I care so much about America that I worry that is where we are headed. Either, they start it because we win or we start it because of what they do after they win.
The level of division is great in this country. I worry about that.
 
Written By: SkyWatch
URL: http://
I’m also wondering how Jonah thinks this would be different from 2004. After the conspiracy theories and vitriol that came out of that election, could things get worse? Rove is gone, Bush will be gone, and Cheney will be gone. In any person with an ounce of rationality, that ought to dampen the anger.

But I’ve long wondered if BDS is really just the first example of RPADS (Republican Presidential Administration Derangement Syndrome). Certainly there now appear to be some on the left no longer accessible by any rational appeal concerning Bush specifically and Republicans (sorry, Rethuglicans) in general.

I realize there are those out there that passionately hate Clinton and his minions. But in general they don’t make it the focus of their whole political philosophy, and even the Vince Foster stuff has died down. I’ve been somewhat surprised that some resurgence of the Clinton litany hasn’t been seen because of Hillary’s candidacy, particularly those things that pertain specifically to her: the missing billing records and the cattle futures. So that indicates that on the right, they actually have the ability to, ahem, move on. If a Republican wins in 2008, we’ll see if the left has that ability. I suspect the answer would be no.
 
Written By: Billy Hollis
URL: http://
2008 is to 2004 what 2006 was to 2002. There is intense discontent about politics, and dissatisfaction about the direction of the country. The mood reminds me of 1980 or 1992. One reason I think Huckabee has a real shot is that he’s appealing to those who are sick of the same old tired faces, or Romney’s polished slickness. Thinking of demographics, I think it would be hard for Huckabee to win; McCain would be the Republican with the best shot. But ultimately, unless something changes, this looks like a big year for the Democrats. A Hillary candidacy could hurt, since she’s another ’old face.’

I think 2008 will also reflect shifting demographics and in a sense a new political era. The Iraq war has soured Americans on foreign policy interventionism, economic concerns dominate, and issues of globalization, whether immigration, job out sourcing, etc. are growing in importance. I doubt the GOP has much of a shot at either House in Congress, though the Presidential race is about personality and this year a charmistic fresh face promising change is the best bet — which makes Obama a clear favorite. McCain’s maverick status can help him overcome the fact he’s an old foogie, and he might be able to claim a mix of experience and capacity for a new direction. Huckabee is untested, but the dismissal of him as serious reminds me of the dismissals of Reagan, and his victory speech on Thursday was very effective.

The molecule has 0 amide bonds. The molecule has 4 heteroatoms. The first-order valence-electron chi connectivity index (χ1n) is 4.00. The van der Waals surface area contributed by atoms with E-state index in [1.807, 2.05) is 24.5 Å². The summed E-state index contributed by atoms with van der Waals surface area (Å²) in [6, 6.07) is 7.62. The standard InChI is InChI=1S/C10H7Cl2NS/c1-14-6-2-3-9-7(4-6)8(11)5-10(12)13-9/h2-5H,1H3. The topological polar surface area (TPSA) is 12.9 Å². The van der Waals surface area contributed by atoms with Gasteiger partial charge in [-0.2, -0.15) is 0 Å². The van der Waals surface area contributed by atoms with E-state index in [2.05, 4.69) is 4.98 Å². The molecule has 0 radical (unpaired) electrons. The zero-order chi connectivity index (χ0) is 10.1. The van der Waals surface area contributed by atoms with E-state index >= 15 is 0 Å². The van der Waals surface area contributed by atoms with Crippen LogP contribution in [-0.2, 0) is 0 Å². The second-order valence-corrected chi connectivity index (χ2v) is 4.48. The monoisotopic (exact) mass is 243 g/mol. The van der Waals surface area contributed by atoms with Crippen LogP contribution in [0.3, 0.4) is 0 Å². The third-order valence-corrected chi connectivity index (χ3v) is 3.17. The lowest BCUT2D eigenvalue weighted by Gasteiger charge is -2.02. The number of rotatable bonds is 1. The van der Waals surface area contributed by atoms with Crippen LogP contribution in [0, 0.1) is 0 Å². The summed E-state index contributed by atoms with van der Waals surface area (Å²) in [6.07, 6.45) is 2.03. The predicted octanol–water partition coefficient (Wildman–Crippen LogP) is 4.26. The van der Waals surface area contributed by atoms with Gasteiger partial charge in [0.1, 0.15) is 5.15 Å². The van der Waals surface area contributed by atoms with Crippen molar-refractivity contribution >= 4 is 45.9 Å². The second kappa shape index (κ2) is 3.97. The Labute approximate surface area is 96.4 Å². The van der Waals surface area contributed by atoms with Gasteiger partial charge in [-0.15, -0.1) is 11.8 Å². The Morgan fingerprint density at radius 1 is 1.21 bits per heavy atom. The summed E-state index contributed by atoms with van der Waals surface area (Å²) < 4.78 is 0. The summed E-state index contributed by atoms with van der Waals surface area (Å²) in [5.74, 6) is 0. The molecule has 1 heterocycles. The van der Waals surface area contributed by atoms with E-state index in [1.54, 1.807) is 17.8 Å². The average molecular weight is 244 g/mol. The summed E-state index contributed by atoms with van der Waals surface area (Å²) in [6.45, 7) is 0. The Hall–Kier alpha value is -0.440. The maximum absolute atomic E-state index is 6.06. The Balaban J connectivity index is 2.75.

Because despite our differences on foreign policy (where I think the wisdom of non-interventionism has been proven in the past few years), I share with most of you distrust of governmental solutions to these problems for a variety of reasons. The more we get locked up in the emotional left vs. right debate, the less a chance to really develop new ideas.

We live in interesting political times, the themes and arguments from the last fifteen years are changing, and old ideological debates seem to be fading. Liberalism and conservatism will not be the same, establishment pundits will be disappointed. Frankly, I think this opens up the chance for a libertarian direction, despite the differences between various types of libertarianism.
 
Written By: Scott Erb
URL: http://faculty.umf.maine.edu/~erb/blog.htm
...and then imagine [Obama] loses. I seriously think certain segments of American political life will become completely unhinged. - Goldberg
As opposed to the way they are only half or three-quarters or nine-tenths unhinged at the moment? And we’re going to know this — how? The suggestion here is that there will be outright retaliatory violence — as distinct from the scattered tire-slashings and busting up of candidate’s offices and the like that have previously served to discourage opposition.
I can imagine the fear of this social unraveling actually aiding Obama enormously in 2008.
Vote for Obama or they’ll burn these cities down?

That they would swoon as Klein does or cringe, cower and then (barf) vote to placate as Goldberg foresees indicates how disgustingly infantilized - and duped - far too many Americans are.
 
Written By: Linda Morgan
URL: http://
I’m also wondering how Jonah thinks this would be different from 2004. After the conspiracy theories and vitriol that came out of that election, could things get worse?
You’re kidding, right?

Because if you don’t vote for Obama, you’re going to be a racist no matter what the reasoning is.